To get its employees onto the new system, Smiths Group regionalized its facilities, bringing groups of its U.K., U.S. and European sites together, 10 to 15 at a time, for train-the-trainer conferences. Once the conferences were over, the facilities' staffs had all the tools they needed to do an implementation at their own site.
The Smiths Group had the equivalent of eight full-time employees working on the project and, in addition, had incurred 113 consultant person-days on the implementation by early July. The company is measuring its return on investment in terms of savings by commodity and has targeted a 7.5 percent reduction in costs on the $150 million to $200 million of its indirect-materials purchases that Clark calls Ariba-addressable spend.
Part of the savings will come from aggregating the company's purchases by whittling down the pool of more than 1,500 current suppliers to fewer than 50 for John Crane and fewer than 100 for the Smiths Group as a whole. In addition, Clark says that by moving its purchasing online, the company should be able to better enforce its contracts and monitor compliance with its supplier agreements. Clark further asserts that combining the Ariba e-procurement portal with a purchasing card has taken steps out of the company's supply chain, increased accounts payable efficiency, lowered costs for suppliers and helped to reduce errors in the purchasing process. In terms of staff costs, Clark said the company is not looking for headcount reduction in purchasing, although some personnel will likely be reassigned to more strategic activities. We want to reallocate the heads to do value-added work, Clark says.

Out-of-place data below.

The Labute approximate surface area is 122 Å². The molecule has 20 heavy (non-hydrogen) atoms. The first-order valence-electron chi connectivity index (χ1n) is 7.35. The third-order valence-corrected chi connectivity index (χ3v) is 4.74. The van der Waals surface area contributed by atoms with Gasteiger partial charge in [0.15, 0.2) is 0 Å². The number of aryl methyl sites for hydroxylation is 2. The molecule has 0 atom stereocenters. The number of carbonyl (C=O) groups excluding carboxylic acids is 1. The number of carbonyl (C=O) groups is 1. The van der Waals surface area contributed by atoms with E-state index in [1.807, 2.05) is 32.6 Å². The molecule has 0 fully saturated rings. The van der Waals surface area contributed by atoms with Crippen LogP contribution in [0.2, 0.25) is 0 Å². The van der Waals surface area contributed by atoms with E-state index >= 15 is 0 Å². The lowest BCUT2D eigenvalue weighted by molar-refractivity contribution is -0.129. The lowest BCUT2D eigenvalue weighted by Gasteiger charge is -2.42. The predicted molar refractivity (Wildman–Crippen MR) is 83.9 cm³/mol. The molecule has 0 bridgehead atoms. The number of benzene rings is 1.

Based on John Crane's progress to date, Clark's advice for other companies planning e-procurement implementations is to start slow. You need to keep it simple, he says. A lot of the times when you get into these implementations, you tend to want to get all the bells and whistles right from the very beginning. You need to keep your feet on the ground and make sure that you see reality. Being grounded in reality means understanding not only your own company's challenges, such as how to complete a transaction through your own firewall, but also understanding the challenges your suppliers face. To gain such insights, John Crane, for example, developed a catalog similar to those that it was asking its suppliers to post on its Ariba purchasing platform.